Gagosian Asks Who Reads Poetry?

Vulgarian One-percenters Trump the Art World

By: - Apr 30, 2016

In a lengthy and fascinating Wall Street Journal article, Larry Gagosian, arguably the foremost art dealer in the world, made an interesting statement.

“I don’t think the art market is for everybody, " he told a reporter.  "Yeah, of course, we have a global gallery. But we’re like the one-tenth of the one-tenth of the one-tenth. OK? Not just who’s buying but who’s really seriously engaged with art. I don’t think that’s such a bad thing. I believe in the popularizing of art. But when you get right down to it, it’s a bit of an elitist world. Not just economically elitist—how many people read poetry?”

While in college I had a fist fight with my father, a successful surgeon, when I informed him that I was dropping out of pre-med to major in fine arts.

Dad, a tough, scrappy Sicilian was trying to knock some sense into me.

In the long run I won the fight by pursuing a life in the arts. On the other hand, perhaps he had a point there.

For the most part I have pursued art as a romantic whim. Looking back, overall, there are no regrets.

On every level La Vie Boheme is more fulfilling than La Vie Bourgeois. Cold water flats are more interesting than mansions. It is better to live a life of dope without hope than hope without dope.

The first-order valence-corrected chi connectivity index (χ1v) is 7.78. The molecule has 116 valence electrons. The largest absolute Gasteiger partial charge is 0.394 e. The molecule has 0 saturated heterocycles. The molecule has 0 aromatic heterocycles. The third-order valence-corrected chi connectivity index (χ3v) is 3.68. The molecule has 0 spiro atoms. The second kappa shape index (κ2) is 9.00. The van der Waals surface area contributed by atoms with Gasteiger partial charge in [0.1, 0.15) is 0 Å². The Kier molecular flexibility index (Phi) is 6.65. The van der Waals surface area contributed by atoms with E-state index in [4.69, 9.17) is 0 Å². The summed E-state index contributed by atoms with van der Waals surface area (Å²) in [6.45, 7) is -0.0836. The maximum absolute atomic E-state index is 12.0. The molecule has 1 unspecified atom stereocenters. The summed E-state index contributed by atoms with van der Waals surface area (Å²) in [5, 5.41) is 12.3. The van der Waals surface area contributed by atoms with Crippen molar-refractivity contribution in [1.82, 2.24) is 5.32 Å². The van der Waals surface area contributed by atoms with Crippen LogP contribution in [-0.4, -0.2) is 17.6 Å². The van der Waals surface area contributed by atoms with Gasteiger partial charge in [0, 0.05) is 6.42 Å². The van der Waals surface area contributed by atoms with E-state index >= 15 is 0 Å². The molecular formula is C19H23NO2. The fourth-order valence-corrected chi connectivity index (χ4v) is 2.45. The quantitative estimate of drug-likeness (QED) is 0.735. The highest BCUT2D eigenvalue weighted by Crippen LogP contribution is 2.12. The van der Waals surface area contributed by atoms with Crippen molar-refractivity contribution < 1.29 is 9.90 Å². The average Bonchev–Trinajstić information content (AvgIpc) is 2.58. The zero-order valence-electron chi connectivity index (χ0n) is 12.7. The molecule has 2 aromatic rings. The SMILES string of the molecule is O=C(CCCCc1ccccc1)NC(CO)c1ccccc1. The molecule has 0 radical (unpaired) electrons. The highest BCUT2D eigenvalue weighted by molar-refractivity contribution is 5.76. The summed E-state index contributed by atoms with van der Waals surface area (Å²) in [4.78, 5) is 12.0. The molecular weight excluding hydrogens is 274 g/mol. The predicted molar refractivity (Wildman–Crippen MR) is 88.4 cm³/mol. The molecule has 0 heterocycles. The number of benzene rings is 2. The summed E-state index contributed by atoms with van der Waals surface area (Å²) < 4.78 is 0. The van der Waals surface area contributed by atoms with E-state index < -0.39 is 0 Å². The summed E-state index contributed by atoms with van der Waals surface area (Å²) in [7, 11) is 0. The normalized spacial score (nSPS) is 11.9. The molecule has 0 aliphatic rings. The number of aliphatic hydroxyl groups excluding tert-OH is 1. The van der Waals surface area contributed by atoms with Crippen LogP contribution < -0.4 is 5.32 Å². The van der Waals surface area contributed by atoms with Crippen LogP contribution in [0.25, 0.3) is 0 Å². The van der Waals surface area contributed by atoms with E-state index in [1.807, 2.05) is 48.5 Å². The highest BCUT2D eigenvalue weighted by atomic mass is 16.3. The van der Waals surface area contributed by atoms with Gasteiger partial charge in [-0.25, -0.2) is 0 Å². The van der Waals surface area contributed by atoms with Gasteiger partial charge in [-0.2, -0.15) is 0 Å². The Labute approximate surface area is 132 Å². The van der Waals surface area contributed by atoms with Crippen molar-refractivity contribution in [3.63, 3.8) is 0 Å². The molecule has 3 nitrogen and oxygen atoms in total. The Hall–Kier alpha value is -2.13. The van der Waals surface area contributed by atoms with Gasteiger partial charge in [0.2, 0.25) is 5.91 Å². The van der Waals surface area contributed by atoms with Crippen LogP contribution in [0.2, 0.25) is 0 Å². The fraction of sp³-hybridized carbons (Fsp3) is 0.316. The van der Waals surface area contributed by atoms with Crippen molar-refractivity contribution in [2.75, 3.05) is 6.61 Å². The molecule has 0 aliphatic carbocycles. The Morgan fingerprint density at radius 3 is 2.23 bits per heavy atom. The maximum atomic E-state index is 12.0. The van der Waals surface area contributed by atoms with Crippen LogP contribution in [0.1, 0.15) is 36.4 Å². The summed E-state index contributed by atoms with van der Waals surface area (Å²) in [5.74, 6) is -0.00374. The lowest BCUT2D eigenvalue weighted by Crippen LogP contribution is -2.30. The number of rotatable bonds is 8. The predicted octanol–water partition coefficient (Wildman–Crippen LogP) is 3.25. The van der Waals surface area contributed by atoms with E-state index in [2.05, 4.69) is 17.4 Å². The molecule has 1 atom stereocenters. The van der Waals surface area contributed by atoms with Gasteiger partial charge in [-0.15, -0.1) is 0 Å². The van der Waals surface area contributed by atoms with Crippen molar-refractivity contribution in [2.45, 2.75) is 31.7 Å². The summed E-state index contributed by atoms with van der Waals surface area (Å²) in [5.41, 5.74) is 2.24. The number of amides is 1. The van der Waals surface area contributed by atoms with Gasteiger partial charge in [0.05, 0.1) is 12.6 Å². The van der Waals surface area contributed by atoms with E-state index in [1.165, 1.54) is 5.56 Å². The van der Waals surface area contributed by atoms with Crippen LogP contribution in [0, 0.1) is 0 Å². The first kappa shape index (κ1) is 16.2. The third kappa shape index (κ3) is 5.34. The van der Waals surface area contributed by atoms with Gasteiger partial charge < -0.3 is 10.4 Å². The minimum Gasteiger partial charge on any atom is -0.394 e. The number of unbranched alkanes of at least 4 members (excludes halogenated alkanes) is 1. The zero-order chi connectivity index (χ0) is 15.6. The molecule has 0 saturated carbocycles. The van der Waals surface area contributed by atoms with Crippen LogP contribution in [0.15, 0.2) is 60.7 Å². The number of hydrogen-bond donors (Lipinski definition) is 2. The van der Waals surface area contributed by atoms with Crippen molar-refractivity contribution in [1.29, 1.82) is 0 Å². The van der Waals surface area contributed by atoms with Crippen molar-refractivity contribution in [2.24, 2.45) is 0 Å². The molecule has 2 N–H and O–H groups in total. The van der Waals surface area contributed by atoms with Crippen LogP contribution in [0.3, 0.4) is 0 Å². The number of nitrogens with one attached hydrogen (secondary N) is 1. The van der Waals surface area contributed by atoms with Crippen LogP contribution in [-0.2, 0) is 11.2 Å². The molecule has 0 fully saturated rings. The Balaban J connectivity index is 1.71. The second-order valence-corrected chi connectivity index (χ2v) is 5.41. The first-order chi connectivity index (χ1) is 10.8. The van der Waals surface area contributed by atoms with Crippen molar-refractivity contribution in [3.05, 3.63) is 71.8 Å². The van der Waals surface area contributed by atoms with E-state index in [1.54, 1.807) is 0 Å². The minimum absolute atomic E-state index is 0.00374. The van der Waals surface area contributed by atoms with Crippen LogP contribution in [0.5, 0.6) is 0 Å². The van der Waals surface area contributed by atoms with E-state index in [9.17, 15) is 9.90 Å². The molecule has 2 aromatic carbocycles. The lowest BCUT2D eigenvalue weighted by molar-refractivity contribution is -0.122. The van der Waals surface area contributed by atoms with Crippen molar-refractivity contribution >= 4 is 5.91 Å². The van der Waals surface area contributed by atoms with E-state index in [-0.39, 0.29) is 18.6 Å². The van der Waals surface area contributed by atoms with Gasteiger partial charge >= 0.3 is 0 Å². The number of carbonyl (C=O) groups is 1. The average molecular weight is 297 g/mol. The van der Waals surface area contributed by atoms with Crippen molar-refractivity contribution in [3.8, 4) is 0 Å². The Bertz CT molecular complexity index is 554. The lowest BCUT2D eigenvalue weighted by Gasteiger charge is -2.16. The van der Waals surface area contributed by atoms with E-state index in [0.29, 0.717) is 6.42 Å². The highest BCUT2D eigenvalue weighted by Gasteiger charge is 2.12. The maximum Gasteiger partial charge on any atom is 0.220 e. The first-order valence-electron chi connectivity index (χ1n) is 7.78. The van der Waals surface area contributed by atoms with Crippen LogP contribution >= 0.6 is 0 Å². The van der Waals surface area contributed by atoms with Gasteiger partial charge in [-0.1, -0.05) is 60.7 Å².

That was a truism abandoned a score of years ago. But up to then it was drugs, sex and rock 'n' roll in no particular order.

It was fun while it lasted but a middle aged Peter Pan isn't very interesting.

The point really is to remain challenged and amused. Material gain is generally not a significant part of that equation. But it is best to have a cushion against poverty and oblivion.

But Dad didn't have the finesse or compassion, insight and understanding to set me straight on the rocky road of life and a suitable career.

While he was multi-talented in more ways than me, a genius actually,  he was an intellectual primitive. With the power of life and death in their hands surgeons assume authority and wisdom beyond all reason.  He had a natural ear for music and could instinctively play piano, guitar, banjo and carry a tune. But Dad had plebeian taste in music. There was  no time for opera in our home.  As a amateur he painted adequate seascapes in the Rockport manner but Dad knew nothing about art. There were futile arguments about Picasso.

So Dad was in no position to give advice on my juvenile choice of lifestyle, career and profession.

Contemplating a life in the arts in the 1960s was very different than it is today. There was little or no prospect of making a living. When I moved to New York and lived in a Lower East Side storefront the art world was small. Even the most successful artists made only a fraction of the income that is possible today. Some artists are almost as rich as those who buy their work. Until now that has never been possible.